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  • William K. Evans (a1), Michael C. Wolfson (a2), William M. Flanagan (a3), Janey Shin (a4), John Goffin (a5), Anthony B. Miller (a6), Keiko Asakawa (a7), Craig Earle (a8), Nicole Mittmann (a9), Lee Fairclough (a4), Jillian Oderkirk (a3), Philippe Finès (a3), Stephen Gribble (a3), Jeffrey Hoch (a10), Chantal Hicks (a3), D. Walter R. Omariba (a3) and Edward Ng (a3)...


Objectives: The aim of this study was to develop a decision support tool to assess the potential benefits and costs of new healthcare interventions.

Methods: The Canadian Partnership Against Cancer (CPAC) commissioned the development of a Cancer Risk Management Model (CRMM)—a computer microsimulation model that simulates individual lives one at a time, from birth to death, taking account of Canadian demographic and labor force characteristics, risk factor exposures, and health histories. Information from all the simulated lives is combined to produce aggregate measures of health outcomes for the population or for particular subpopulations.

Results: The CRMM can project the population health and economic impacts of cancer control programs in Canada and the impacts of major risk factors, cancer prevention, and screening programs and new cancer treatments on population health and costs to the healthcare system. It estimates both the direct costs of medical care, as well as lost earnings and impacts on tax revenues. The lung and colorectal modules are available through the CPAC Web site ( to registered users where structured scenarios can be explored for their projected impacts. Advanced users will be able to specify new scenarios or change existing modules by varying input parameters or by accessing open source code. Model development is now being extended to cervical and breast cancers.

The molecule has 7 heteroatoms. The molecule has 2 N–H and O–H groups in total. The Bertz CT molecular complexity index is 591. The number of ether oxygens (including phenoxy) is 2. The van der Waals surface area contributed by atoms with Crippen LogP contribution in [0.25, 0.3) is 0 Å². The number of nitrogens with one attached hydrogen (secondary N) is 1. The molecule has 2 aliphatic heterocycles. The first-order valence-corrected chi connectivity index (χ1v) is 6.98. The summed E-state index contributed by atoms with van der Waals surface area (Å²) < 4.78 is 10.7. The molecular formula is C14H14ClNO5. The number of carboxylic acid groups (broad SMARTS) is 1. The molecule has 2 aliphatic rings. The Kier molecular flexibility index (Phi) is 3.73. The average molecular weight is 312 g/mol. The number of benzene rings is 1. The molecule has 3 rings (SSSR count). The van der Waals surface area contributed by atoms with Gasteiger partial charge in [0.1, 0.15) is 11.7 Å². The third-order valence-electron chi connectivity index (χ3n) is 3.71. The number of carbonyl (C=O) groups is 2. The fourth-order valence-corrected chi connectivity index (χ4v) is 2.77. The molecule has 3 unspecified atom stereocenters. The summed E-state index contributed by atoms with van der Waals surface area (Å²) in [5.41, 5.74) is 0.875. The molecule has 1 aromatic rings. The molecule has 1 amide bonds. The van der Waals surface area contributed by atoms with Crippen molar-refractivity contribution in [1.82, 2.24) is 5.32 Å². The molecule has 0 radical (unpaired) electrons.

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  • William K. Evans (a1), Michael C. Wolfson (a2), William M. Flanagan (a3), Janey Shin (a4), John Goffin (a5), Anthony B. Miller (a6), Keiko Asakawa (a7), Craig Earle (a8), Nicole Mittmann (a9), Lee Fairclough (a4), Jillian Oderkirk (a3), Philippe Finès (a3), Stephen Gribble (a3), Jeffrey Hoch (a10), Chantal Hicks (a3), D. Walter R. Omariba (a3) and Edward Ng (a3)...


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